And any constraints on it, like service interruptions due to providers' 
financial problems, impacts us all.

> non-mainstream content shouldn't be hirarchized by
> data-types. a usual text needs 40 kb, a usual audio track 4 MB,
> and a usual movie takes 800 MB (divx) and in DVD quality 4,5 GB.
> it would be a bit absurd, to claim that trough 'bandwidth
> scarcity' textual production would play a higher role in
> cultural production than other formats.

The converse is also true. Bandwidth is sucked up by divx files clogging 
the ether every time a blockbuster film is released, and this does 
effect the average 80 kb/day user.

> the cultural politics of the net are very much co-determined
> by it's economical basic conditions. the implications might
> be different for producers, distributors, consumers and their
> various mixes, but it certainly matters if i have to pay
> 6 euros per gigabyte or just 10 cents. the latter would be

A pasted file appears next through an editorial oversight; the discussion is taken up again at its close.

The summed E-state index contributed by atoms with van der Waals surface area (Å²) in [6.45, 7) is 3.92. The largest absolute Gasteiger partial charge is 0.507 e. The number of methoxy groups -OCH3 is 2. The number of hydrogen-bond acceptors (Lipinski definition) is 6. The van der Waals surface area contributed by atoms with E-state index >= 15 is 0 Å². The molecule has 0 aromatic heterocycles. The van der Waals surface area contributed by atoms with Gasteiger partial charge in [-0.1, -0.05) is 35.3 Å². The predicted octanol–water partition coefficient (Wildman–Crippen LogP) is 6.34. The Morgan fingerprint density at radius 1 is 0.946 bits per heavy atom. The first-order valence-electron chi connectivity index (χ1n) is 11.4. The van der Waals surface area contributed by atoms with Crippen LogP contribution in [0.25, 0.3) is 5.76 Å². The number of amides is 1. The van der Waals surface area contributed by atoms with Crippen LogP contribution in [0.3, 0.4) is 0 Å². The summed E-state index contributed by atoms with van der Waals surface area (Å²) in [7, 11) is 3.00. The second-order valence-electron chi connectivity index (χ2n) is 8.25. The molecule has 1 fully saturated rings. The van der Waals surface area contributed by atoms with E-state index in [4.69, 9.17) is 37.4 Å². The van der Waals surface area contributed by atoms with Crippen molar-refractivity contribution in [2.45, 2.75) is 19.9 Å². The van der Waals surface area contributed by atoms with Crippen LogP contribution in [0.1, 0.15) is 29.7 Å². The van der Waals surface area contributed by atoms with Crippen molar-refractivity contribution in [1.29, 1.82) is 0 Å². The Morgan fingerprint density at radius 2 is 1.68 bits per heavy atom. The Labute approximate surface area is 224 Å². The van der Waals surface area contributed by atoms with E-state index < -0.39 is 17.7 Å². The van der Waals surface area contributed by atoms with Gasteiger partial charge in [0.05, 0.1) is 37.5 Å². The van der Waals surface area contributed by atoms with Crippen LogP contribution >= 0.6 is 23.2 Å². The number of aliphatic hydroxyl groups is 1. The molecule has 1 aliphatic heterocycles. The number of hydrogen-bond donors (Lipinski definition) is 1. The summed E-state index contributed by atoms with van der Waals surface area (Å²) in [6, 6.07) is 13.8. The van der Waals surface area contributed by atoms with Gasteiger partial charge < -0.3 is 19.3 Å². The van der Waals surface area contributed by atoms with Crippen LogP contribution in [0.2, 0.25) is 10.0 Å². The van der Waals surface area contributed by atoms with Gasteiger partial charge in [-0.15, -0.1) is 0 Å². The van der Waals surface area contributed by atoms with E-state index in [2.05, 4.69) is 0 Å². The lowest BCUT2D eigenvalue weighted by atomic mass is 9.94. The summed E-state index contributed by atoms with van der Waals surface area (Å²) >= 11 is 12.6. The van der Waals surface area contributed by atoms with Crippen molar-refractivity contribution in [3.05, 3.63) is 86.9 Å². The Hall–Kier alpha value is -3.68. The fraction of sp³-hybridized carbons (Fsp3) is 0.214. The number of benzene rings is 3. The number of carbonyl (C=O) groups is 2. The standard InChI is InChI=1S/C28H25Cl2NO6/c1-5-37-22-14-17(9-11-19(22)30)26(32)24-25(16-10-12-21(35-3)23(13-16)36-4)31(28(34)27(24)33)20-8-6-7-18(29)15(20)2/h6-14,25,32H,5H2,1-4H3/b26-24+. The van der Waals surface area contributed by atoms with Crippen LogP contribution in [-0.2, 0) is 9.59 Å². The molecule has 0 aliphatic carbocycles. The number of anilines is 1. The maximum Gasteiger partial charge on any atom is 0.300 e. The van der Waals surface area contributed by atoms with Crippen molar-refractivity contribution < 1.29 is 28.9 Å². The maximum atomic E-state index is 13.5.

> possible if kpnquest,  firstmark, globallcrossing and however
> the fibreoptics backbones are called, would have made their
> full capacity available to resellers.

I can't comment on this. The suggestion seems to be that it is in the 
best interests of providers to hold back bandwidth and I haven't heard 
of this practice. Also, in the current climate it doesn't seem fiscally 
viable, i.e. their shareholders might not approve.

> interestingly there is not much investigative online journalism
> concerning the developments of the bandwidth market.

There has been a river of ink spilled on this, but it is in the 
financial press which apparently some nettimers don't read.

> a long time ago, i tried to remember nettimers to george gilder's
> dream of the bandwidth glut. like other messianic out-of-control
> consultants he influenced the dot-com mania a lot, in its
> underlaying ideology of hypergrowth. the negativity of this